Frida review by Tom Blain
Frida is a biopic (biography picture) about the life of little-known artist Frida Kahlo. She lived a pretty tough life and the goal of this film is to reveal the torment that her paintings were reflecting. When she was young she was in a near fatal bus accident that left her somewhat crippled for the rest of her life. She had at least one miscarriage (one that the movie showed) that was a result of her permanent injuries. Her art was overlooked mainly because she was a woman and partly because it sat in the shadows of her husbands (Diego Rivera) vast murals. On top of being an unnoticed artist, he cheated on her left and right claiming it was just part of his personality that couldnt be changed. Her life wasn't all wine and roses, but she persevered and in the end is remembered as a truly talented and honest artist.
Unfortunately, when it comes to biopics, its hard to believe what is true and what is made up for the sake of entertainment. After all these films are pumped out by Hollywood with the purpose of making money. The lines between fact and fiction are often squiggly, skewed, and transparent; fiction often wins the battle. Events can often be placed together for the sake of time, or for the sake of style. The result is corny dialogue that takes the history of 5 years and pushed it into 5 minutes worth of screen time. Sometimes one line of speech sounds like an idea of generation, just for the sake of contrasting current ideas or reflecting the political ethos at the time (ie many of the dinnertime discussions of communism sound like this).
Another flaw is that the main character is often treated like the main character by the other characters. I noticed this more than I expected in Frida. It seemed that everyone paid more attention to Frida and treated her differently than someone would in a true to life situation (I can see the writer/filmmaker becoming so enamored with their subject that they tailor everyones lines point back to them in a favoritist way). For example you see more people paying attention to her work in the film (Trotsky, Rivera, newspaper reporter, etc) than you do of Riveras work. This bothered me more in this film than in other films simply because I got the feeling that Frida in real life took a backseat to Diego Rivera, and therefore her work was relatively unknown. I realize the film is about her work, but it should be the camera's duty to flatter her work, and the characters duty to represent themselves truthfully to the people they represent.
There is a lot of critical thunder behind Julie Taymors Frida. It a big hitter on a lot film fest circuits and Salma Hayek is getting tons of press for her best performance to date. Her portrayal of artist Frida Kahlo is supposed to lock her into Oscar nominations for Best Lead Actress. That may happen just because the press hub-bub often has more to do with these types of awards than the actual performances themselves. Hayek does a good job with the role but at times I dont think her mood truly reflected her art, but its hard to say since I dont know what the real Frida was like. Judging from the art in the film, she seemed disturbed and often the Frida in the film was much more cheery, save a number of times she was cheated on. One plus on Hayeks side was that she didnt try to glamorize the role by using her Hollywood beauty. Shockingly she has a pretty unattractive yet authentic uni-brow and in most scenes didnt even look like the most attractive woman on screen. Her looks were as downtrodden as Cameron Diazs in Being John Malkovich but it got the job done.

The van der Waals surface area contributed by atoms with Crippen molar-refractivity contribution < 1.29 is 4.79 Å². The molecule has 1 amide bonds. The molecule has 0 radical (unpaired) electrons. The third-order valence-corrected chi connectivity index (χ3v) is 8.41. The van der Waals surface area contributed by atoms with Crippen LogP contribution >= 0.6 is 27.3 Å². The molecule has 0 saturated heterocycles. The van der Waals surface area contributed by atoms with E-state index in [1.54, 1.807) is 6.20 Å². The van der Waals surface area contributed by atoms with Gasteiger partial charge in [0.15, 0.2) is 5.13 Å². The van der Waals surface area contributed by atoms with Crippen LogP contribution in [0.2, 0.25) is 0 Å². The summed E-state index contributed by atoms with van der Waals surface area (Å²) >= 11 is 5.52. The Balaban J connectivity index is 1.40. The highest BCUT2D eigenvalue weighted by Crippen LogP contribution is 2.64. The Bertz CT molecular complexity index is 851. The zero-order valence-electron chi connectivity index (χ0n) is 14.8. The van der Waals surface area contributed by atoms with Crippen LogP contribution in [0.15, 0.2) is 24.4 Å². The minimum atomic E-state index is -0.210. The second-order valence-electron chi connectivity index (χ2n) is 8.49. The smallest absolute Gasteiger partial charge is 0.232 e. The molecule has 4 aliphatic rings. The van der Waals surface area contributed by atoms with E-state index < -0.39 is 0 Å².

Personally I think the real marvel of this film is not so much Hayek but Taymors art direction. She has taken the work of Frida Kahlo and incorporated into the film itself not just as still art but as something that lives. It becomes the background, the characters and the action of the film. Before your very eyes you see the art coming to life and moving as characters were blended into her paintings and then jumped right out of them into real situations. It not only gives us a better look at her pictures, but also shows us what points in her life inspired her and what she was reflecting. The first such scene I noticed this in was a Tim Burton-esque (I looked for his name in the credits BTW) clay-mation surgery scene after Frida was serioiusly injured. Skeletal pieces of her art were used in this action to put her back together. There were other scenes that started out as paintings (Frida and Dieog standing hand in hand) and they morphed into the actors so convincingly and seamlessly that you doubted whether it was actually a painting. One artsy scene, however, that didnt work for me was when Frida envisioned Diego as King Kong climbing the Empire State Building to capture her during some sort of Rivera New York Montage. Who dropped the scissors on that cut?
All in all Frida is pretty entertaining and beautiful to the eye, but it has its flaws as a movie that tries too hard to glorify its main character. Julie Taymor is really carving a name for herself as one of the top current directors (refreshing in such a male dominated profession). The acting is decent, highlighted by Salma Hayek who is good but not ground breaking. Worth a rent when it comes to video, but its not a must see picture on the big screen
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